A bandana is a square of cloth (most commonly cotton) with sides normally measuring from eight to eighteen inches in length. The edges of bandanas are usually double- or triple-stitched with an eighth inch hem. Bandanas are currently available in any color or combination of colors, including tie-dyed variations.

Bandanas came into vogue in the late sixties and seventies as a colorful way to keep all of that hair out of your face. Now bandanas are used as street gang apparel, with various colors and styles of wear denoting different gangs or different ranks within a gang. Several rap artists including the late Tupac Shakur helped make this latest style popular.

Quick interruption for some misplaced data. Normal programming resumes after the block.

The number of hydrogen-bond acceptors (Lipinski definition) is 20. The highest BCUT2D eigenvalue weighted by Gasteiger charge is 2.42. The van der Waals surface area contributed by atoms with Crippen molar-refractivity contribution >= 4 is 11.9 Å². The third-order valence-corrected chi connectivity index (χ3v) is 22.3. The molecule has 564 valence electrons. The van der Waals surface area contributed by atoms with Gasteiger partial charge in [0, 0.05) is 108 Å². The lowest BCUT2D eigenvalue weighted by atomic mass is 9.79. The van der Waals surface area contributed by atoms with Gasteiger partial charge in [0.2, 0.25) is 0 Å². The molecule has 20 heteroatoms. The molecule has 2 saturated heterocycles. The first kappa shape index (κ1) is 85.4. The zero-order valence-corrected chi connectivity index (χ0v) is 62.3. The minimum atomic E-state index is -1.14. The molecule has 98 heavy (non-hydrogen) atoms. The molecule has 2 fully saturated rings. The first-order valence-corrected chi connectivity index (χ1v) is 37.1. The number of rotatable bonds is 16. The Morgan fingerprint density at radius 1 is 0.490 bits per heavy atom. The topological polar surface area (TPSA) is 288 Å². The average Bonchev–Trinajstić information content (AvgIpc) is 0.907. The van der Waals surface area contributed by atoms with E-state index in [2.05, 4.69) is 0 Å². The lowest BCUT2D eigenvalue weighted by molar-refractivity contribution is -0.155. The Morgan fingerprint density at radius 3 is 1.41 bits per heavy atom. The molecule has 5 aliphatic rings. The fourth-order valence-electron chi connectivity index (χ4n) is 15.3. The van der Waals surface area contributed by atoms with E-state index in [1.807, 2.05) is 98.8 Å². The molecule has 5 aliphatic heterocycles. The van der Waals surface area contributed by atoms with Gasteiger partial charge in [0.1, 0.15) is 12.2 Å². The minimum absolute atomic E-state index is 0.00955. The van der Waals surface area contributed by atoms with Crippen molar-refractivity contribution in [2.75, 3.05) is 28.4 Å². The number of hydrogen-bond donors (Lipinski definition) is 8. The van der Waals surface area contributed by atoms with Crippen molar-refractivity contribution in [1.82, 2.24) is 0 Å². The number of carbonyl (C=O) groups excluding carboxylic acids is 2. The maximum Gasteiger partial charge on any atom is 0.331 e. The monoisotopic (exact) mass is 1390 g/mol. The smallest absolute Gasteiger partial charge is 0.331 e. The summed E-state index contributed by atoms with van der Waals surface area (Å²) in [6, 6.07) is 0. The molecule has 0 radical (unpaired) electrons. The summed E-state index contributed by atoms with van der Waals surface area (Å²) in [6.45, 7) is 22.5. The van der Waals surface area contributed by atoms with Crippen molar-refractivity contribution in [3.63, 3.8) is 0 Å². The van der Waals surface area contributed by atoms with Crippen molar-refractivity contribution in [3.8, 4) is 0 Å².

Bandanas are also useful as handkerchiefs or for cleaning things (as a rag). They can be anointed with a little scented oil or stuffed with herbs and tied into a sachet. I have also seen bandanas used as a top by some girls with small frames, to their aesthetic advantage.

Ban*dan"na, Ban*dan"a (?), n. [Hind. bandhn a mode of dyeing in which the cloth is tied in different places so as to prevent the parts tied from receiving the dye. Cf. Band, n.]

1.

A species of silk or cotton handkerchief, having a uniformly dyed ground, usually of red or blue, with white or yellow figures of a circular, lozenge, or other simple form.

2.

A style of calico printing, in which white or bright spots are produced upon cloth previously dyed of a uniform red or dark color, by discharging portions of the color by chemical means, while the rest of the cloth is under pressure.

Ure.

 

© Webster 1913.

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